By Neil Seeman
“What did ya get?” “What did ya get?” I remember a holiday party as a child where two teenage boys hopped onto the telephone in the basement after a pious meal to ask their friends what new electronic gadgets they had each received as holiday gifts. The Commodore 64 was, then, the high watermark of gift status.
We all know, rationally, that people are less fortunate than us. And the world is a set of concentric circles, with people outside of Canada often more unfortunate still than many living in poverty in Canada. And yet, even as educated adults, not as young children ripping the packaging off presents, we engage in inappropriate discourse that can leave other people feeling like third-class citizens.
“All people have a yardstick against which to measure themselves against others,” a global CEO recently told me. This may or may not be true – but there are moral laws of virtue inherent in remaining silent when others boast about any manner of things: gifts, titles, vacations, their children’s grand scholarships, and so on and so forth. These are all variations on the braggadocio about telling one’s friend (whose parents may be lacking in income or job security) about receiving a Commodore 64.
Here are three adult examples I have heard on multiple occasions in Toronto belted out in the mix of people from a wide swath of socio-economic groups:
“We just got back from a family vacation to Hawaii. It was stunning. The kids look forward to next year. It’s an annual thing for us.” Accompanied by toothy grin.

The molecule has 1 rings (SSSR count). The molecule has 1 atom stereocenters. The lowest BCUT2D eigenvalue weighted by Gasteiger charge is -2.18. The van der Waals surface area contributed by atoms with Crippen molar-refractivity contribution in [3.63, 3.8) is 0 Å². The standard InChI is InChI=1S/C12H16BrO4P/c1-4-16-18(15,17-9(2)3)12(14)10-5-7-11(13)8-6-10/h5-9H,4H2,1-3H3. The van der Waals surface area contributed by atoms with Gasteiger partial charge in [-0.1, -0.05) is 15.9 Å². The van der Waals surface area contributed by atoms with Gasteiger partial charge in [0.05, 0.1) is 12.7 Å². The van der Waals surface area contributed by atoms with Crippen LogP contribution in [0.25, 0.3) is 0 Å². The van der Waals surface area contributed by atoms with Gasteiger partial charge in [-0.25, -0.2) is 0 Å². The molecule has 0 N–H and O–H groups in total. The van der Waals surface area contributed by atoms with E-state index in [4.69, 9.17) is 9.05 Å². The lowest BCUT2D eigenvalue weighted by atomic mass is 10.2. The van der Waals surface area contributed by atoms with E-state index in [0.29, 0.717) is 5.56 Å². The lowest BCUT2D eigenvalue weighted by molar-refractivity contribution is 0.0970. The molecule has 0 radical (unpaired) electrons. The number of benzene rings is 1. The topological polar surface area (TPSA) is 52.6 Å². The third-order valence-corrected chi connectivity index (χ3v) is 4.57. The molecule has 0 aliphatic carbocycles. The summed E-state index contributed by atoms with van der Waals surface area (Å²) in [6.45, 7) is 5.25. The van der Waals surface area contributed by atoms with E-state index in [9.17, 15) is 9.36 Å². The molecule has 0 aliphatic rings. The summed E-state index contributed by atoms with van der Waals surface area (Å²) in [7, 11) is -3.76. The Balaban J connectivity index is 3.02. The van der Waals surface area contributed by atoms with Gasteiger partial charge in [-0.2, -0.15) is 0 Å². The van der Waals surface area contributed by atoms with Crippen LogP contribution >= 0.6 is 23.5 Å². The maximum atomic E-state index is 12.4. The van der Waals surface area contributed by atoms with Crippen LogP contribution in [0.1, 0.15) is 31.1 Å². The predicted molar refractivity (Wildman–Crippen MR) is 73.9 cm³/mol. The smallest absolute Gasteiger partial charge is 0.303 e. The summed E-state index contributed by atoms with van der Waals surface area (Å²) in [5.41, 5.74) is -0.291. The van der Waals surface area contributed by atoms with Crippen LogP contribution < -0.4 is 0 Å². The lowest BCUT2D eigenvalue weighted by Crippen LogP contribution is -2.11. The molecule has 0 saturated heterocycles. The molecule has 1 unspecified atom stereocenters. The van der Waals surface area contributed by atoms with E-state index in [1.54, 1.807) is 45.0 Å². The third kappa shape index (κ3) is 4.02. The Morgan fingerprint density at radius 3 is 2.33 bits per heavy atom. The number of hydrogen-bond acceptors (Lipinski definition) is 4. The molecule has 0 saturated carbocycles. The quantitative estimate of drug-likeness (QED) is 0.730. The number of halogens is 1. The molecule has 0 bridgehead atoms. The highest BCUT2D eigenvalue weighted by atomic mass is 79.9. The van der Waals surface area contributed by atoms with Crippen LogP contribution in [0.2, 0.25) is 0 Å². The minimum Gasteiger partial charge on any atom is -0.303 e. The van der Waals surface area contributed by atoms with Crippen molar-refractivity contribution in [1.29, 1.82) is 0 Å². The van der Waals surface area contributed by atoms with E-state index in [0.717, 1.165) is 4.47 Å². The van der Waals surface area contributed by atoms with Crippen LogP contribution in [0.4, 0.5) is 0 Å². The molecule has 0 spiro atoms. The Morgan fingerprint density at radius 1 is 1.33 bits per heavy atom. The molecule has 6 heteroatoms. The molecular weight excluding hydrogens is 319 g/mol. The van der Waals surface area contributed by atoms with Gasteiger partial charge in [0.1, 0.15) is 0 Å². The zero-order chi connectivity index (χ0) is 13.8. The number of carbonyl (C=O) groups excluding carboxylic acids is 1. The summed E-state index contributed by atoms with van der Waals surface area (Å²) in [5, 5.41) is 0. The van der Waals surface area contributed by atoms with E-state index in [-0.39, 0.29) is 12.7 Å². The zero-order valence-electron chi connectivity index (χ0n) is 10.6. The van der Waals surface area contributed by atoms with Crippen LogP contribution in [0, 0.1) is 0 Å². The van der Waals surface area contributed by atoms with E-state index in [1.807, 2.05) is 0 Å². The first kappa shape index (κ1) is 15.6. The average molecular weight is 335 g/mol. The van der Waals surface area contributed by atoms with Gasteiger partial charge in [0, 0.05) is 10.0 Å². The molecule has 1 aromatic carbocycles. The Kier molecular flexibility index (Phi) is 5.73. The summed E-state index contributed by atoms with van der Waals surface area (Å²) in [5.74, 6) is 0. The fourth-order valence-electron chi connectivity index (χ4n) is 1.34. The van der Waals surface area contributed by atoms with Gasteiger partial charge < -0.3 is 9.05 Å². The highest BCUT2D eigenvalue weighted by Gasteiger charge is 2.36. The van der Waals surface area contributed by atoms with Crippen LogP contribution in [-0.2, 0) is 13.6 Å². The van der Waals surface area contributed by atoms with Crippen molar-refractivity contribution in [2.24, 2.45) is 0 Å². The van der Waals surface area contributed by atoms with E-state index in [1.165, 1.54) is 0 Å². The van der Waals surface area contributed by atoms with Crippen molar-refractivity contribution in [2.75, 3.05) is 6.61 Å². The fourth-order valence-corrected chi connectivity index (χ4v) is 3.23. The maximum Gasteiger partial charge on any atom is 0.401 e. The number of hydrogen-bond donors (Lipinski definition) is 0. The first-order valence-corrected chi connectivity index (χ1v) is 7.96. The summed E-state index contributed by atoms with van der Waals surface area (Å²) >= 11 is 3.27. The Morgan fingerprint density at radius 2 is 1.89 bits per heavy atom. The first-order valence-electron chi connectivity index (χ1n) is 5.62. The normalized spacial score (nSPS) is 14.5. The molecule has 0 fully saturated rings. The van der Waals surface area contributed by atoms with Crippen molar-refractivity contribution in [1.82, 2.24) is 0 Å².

“I just went to a work-out at the Granite Club. Thank goodness I can at least mix a bit of personal time in while my son plays soccer.” Accompanied by mild scowl.
“My Mercedes is in the shop. Hence the rental car. It’s old but it’ll do.” Accompanied by big hairy chip rolling off shoulder.
There is no co-linear positive relationship between people who throw about absurdities such as the above and their actual wealth. Who even cares? Why?
Every religion has a code of ethics in terms of how one is to act in this regard. I am most familiar with the Jewish rules against Lashon hara, the term for derogatory speech about another person. This can come in the form of wicked gossip (a serious sin in the Jewish tradition). But it can also be more subtle; saying something self-important about oneself can intone lesser status in another. For we are all equal.
The Stoics, notably the great Epictetus, the Ancient Greek philosopher sage, said in the Enchiridion that we have a duty to be Socratic, or to openly confront or mock, people who disobey the laws of proper speech. To boast about battle or accomplishments or to reference self-aggrandizing self-importance, is to be met with shunning, or, sometimes, breezily indifferent confrontation. So the proper response to: “I just went to the Granite Club” is… “What is the Granite Club?”; or…“Why do you say that?”), or, simply, to turn your head, exit the conversation, and to avoid such people after showing a clear sign of disapproval of their speech. There is no time to deal with self-important people. Life is too short.
The Stoics knew that we are all inconsequential in the Universe. We are part of a global brotherhood, or the Whole. That is the Platonic project: virtue, or merit, is a route to happiness. It is, in fact, the only route to happiness.
We will all be obsolete. Just like the Commodore 64. I learned about the power of speech – and silence – from my parents, and from my years at Upper Canada College in the 1980s. Thank you to the teachers who modeled that. You know who you are.
Neil Seeman is UCC Class of 1988 and his son Davey is in Form 3 in the Prep.